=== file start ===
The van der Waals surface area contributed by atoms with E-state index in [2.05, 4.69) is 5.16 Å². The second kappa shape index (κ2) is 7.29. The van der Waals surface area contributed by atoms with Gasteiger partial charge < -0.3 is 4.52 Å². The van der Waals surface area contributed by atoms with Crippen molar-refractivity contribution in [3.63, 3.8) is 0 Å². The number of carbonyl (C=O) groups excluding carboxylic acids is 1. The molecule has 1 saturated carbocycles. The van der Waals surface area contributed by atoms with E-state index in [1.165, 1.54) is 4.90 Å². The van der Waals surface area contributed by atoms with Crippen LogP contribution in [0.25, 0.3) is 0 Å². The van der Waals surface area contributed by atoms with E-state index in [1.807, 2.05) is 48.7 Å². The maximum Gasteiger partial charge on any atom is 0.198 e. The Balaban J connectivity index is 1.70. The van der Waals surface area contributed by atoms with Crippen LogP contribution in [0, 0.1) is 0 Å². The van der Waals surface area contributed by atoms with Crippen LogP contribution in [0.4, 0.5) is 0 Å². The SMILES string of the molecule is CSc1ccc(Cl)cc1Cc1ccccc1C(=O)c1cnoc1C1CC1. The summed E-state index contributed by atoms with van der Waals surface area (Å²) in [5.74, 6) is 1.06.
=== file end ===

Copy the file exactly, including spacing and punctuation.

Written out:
The van der Waals surface area contributed by atoms with E-state index in [2.05, 4.69) is 5.16 Å². The second kappa shape index (κ2) is 7.29. The van der Waals surface area contributed by atoms with Gasteiger partial charge < -0.3 is 4.52 Å². The van der Waals surface area contributed by atoms with Crippen molar-refractivity contribution in [3.63, 3.8) is 0 Å². The number of carbonyl (C=O) groups excluding carboxylic acids is 1. The molecule has 1 saturated carbocycles. The van der Waals surface area contributed by atoms with E-state index in [1.165, 1.54) is 4.90 Å². The van der Waals surface area contributed by atoms with Crippen LogP contribution in [0.25, 0.3) is 0 Å². The van der Waals surface area contributed by atoms with E-state index in [1.807, 2.05) is 48.7 Å². The maximum Gasteiger partial charge on any atom is 0.198 e. The Balaban J connectivity index is 1.70. The van der Waals surface area contributed by atoms with Crippen LogP contribution in [0, 0.1) is 0 Å². The van der Waals surface area contributed by atoms with Crippen LogP contribution in [0.4, 0.5) is 0 Å². The SMILES string of the molecule is CSc1ccc(Cl)cc1Cc1ccccc1C(=O)c1cnoc1C1CC1. The summed E-state index contributed by atoms with van der Waals surface area (Å²) in [5.74, 6) is 1.06.